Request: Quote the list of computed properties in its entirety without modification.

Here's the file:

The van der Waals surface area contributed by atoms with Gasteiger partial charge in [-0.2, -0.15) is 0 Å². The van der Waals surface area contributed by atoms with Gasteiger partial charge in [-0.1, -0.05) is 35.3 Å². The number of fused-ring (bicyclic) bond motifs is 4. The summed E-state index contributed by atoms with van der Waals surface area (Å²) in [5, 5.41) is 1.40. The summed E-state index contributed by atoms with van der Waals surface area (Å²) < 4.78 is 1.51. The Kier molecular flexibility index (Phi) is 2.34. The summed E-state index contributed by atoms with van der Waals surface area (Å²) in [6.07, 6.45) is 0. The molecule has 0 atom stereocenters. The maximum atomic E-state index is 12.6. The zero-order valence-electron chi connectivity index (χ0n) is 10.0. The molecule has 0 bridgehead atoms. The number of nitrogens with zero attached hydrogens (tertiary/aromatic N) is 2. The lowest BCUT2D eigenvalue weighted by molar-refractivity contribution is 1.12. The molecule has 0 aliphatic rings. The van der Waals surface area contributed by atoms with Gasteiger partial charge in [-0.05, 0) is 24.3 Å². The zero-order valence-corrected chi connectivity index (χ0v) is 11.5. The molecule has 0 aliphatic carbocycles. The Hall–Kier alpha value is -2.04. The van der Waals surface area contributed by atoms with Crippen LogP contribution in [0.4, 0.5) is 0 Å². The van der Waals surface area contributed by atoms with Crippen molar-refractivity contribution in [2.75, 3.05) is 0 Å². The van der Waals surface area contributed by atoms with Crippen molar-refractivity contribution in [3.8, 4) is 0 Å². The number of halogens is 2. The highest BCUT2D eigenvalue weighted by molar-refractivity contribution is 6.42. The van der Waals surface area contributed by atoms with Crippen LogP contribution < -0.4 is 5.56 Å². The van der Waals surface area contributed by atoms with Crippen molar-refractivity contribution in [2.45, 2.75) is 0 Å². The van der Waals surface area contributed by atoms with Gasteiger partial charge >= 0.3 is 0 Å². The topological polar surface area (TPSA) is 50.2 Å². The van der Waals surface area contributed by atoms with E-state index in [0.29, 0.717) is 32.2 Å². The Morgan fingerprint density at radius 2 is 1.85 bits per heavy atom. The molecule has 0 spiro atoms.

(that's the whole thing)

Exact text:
The van der Waals surface area contributed by atoms with Gasteiger partial charge in [-0.2, -0.15) is 0 Å². The van der Waals surface area contributed by atoms with Gasteiger partial charge in [-0.1, -0.05) is 35.3 Å². The number of fused-ring (bicyclic) bond motifs is 4. The summed E-state index contributed by atoms with van der Waals surface area (Å²) in [5, 5.41) is 1.40. The summed E-state index contributed by atoms with van der Waals surface area (Å²) < 4.78 is 1.51. The Kier molecular flexibility index (Phi) is 2.34. The summed E-state index contributed by atoms with van der Waals surface area (Å²) in [6.07, 6.45) is 0. The molecule has 0 atom stereocenters. The maximum atomic E-state index is 12.6. The zero-order valence-electron chi connectivity index (χ0n) is 10.0. The molecule has 0 bridgehead atoms. The number of nitrogens with zero attached hydrogens (tertiary/aromatic N) is 2. The lowest BCUT2D eigenvalue weighted by molar-refractivity contribution is 1.12. The molecule has 0 aliphatic rings. The van der Waals surface area contributed by atoms with Gasteiger partial charge in [-0.05, 0) is 24.3 Å². The zero-order valence-corrected chi connectivity index (χ0v) is 11.5. The molecule has 0 aliphatic carbocycles. The Hall–Kier alpha value is -2.04. The van der Waals surface area contributed by atoms with Crippen LogP contribution in [0.4, 0.5) is 0 Å². The van der Waals surface area contributed by atoms with Crippen molar-refractivity contribution in [2.75, 3.05) is 0 Å². The van der Waals surface area contributed by atoms with Crippen molar-refractivity contribution in [3.8, 4) is 0 Å². The number of halogens is 2. The highest BCUT2D eigenvalue weighted by molar-refractivity contribution is 6.42. The van der Waals surface area contributed by atoms with Crippen LogP contribution < -0.4 is 5.56 Å². The van der Waals surface area contributed by atoms with Crippen molar-refractivity contribution in [2.45, 2.75) is 0 Å². The van der Waals surface area contributed by atoms with Gasteiger partial charge >= 0.3 is 0 Å². The topological polar surface area (TPSA) is 50.2 Å². The van der Waals surface area contributed by atoms with E-state index in [0.29, 0.717) is 32.2 Å². The Morgan fingerprint density at radius 2 is 1.85 bits per heavy atom. The molecule has 0 spiro atoms.